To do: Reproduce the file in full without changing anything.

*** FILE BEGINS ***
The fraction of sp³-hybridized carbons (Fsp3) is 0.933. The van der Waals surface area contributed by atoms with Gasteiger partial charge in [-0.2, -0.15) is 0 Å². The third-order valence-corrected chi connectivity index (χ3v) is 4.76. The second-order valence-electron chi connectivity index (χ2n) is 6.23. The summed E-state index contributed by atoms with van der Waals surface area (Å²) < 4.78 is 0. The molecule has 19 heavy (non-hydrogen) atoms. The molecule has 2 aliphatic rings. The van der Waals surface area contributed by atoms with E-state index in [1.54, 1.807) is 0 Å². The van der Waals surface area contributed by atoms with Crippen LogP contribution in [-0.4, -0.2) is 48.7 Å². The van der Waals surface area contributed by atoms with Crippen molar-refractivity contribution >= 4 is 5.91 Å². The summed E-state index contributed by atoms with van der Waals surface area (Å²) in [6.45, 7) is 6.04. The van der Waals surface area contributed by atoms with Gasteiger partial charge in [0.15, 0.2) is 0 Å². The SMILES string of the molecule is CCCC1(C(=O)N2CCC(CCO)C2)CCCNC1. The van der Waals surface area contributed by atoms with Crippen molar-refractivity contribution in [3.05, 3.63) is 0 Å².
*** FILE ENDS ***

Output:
The fraction of sp³-hybridized carbons (Fsp3) is 0.933. The van der Waals surface area contributed by atoms with Gasteiger partial charge in [-0.2, -0.15) is 0 Å². The third-order valence-corrected chi connectivity index (χ3v) is 4.76. The second-order valence-electron chi connectivity index (χ2n) is 6.23. The summed E-state index contributed by atoms with van der Waals surface area (Å²) < 4.78 is 0. The molecule has 19 heavy (non-hydrogen) atoms. The molecule has 2 aliphatic rings. The van der Waals surface area contributed by atoms with E-state index in [1.54, 1.807) is 0 Å². The van der Waals surface area contributed by atoms with Crippen LogP contribution in [-0.4, -0.2) is 48.7 Å². The van der Waals surface area contributed by atoms with Crippen molar-refractivity contribution >= 4 is 5.91 Å². The summed E-state index contributed by atoms with van der Waals surface area (Å²) in [6.45, 7) is 6.04. The van der Waals surface area contributed by atoms with Gasteiger partial charge in [0.15, 0.2) is 0 Å². The SMILES string of the molecule is CCCC1(C(=O)N2CCC(CCO)C2)CCCNC1. The van der Waals surface area contributed by atoms with Crippen molar-refractivity contribution in [3.05, 3.63) is 0 Å².